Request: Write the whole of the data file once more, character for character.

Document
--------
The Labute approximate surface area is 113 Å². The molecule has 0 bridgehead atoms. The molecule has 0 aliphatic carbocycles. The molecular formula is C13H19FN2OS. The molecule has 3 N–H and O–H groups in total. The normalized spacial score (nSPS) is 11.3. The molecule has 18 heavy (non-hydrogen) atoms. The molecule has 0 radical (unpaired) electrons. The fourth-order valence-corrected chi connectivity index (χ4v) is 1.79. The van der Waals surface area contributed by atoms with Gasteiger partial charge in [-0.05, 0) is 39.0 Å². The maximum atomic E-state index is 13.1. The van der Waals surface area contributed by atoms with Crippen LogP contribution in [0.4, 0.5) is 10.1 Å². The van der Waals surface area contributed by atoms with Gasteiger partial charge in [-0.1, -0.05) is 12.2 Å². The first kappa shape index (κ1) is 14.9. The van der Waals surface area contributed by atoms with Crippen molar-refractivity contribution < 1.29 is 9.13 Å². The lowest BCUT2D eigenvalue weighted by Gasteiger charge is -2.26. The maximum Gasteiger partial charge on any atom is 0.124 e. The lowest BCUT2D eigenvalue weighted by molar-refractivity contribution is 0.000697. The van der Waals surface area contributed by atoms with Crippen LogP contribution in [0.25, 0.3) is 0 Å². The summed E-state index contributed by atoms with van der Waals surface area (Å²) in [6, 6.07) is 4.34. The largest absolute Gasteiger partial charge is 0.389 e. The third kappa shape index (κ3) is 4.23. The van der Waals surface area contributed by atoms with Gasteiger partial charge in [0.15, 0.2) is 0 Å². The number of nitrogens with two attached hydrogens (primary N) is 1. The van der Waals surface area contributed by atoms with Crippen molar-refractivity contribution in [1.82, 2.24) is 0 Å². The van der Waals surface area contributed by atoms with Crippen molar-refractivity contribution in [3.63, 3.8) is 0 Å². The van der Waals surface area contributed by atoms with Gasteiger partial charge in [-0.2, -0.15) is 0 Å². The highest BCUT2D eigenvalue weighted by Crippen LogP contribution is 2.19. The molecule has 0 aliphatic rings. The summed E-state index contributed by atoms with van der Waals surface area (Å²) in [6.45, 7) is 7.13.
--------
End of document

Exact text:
The Labute approximate surface area is 113 Å². The molecule has 0 bridgehead atoms. The molecule has 0 aliphatic carbocycles. The molecular formula is C13H19FN2OS. The molecule has 3 N–H and O–H groups in total. The normalized spacial score (nSPS) is 11.3. The molecule has 18 heavy (non-hydrogen) atoms. The molecule has 0 radical (unpaired) electrons. The fourth-order valence-corrected chi connectivity index (χ4v) is 1.79. The van der Waals surface area contributed by atoms with Gasteiger partial charge in [-0.05, 0) is 39.0 Å². The maximum atomic E-state index is 13.1. The van der Waals surface area contributed by atoms with Crippen LogP contribution in [0.4, 0.5) is 10.1 Å². The van der Waals surface area contributed by atoms with Gasteiger partial charge in [-0.1, -0.05) is 12.2 Å². The first kappa shape index (κ1) is 14.9. The van der Waals surface area contributed by atoms with Crippen molar-refractivity contribution < 1.29 is 9.13 Å². The lowest BCUT2D eigenvalue weighted by Gasteiger charge is -2.26. The maximum Gasteiger partial charge on any atom is 0.124 e. The lowest BCUT2D eigenvalue weighted by molar-refractivity contribution is 0.000697. The van der Waals surface area contributed by atoms with Crippen LogP contribution in [0.25, 0.3) is 0 Å². The summed E-state index contributed by atoms with van der Waals surface area (Å²) in [6, 6.07) is 4.34. The largest absolute Gasteiger partial charge is 0.389 e. The third kappa shape index (κ3) is 4.23. The van der Waals surface area contributed by atoms with Gasteiger partial charge in [0.15, 0.2) is 0 Å². The number of nitrogens with two attached hydrogens (primary N) is 1. The van der Waals surface area contributed by atoms with Crippen molar-refractivity contribution in [1.82, 2.24) is 0 Å². The van der Waals surface area contributed by atoms with Crippen molar-refractivity contribution in [3.63, 3.8) is 0 Å². The van der Waals surface area contributed by atoms with Gasteiger partial charge in [-0.2, -0.15) is 0 Å². The highest BCUT2D eigenvalue weighted by Crippen LogP contribution is 2.19. The molecule has 0 aliphatic rings. The summed E-state index contributed by atoms with van der Waals surface area (Å²) in [6.45, 7) is 7.13.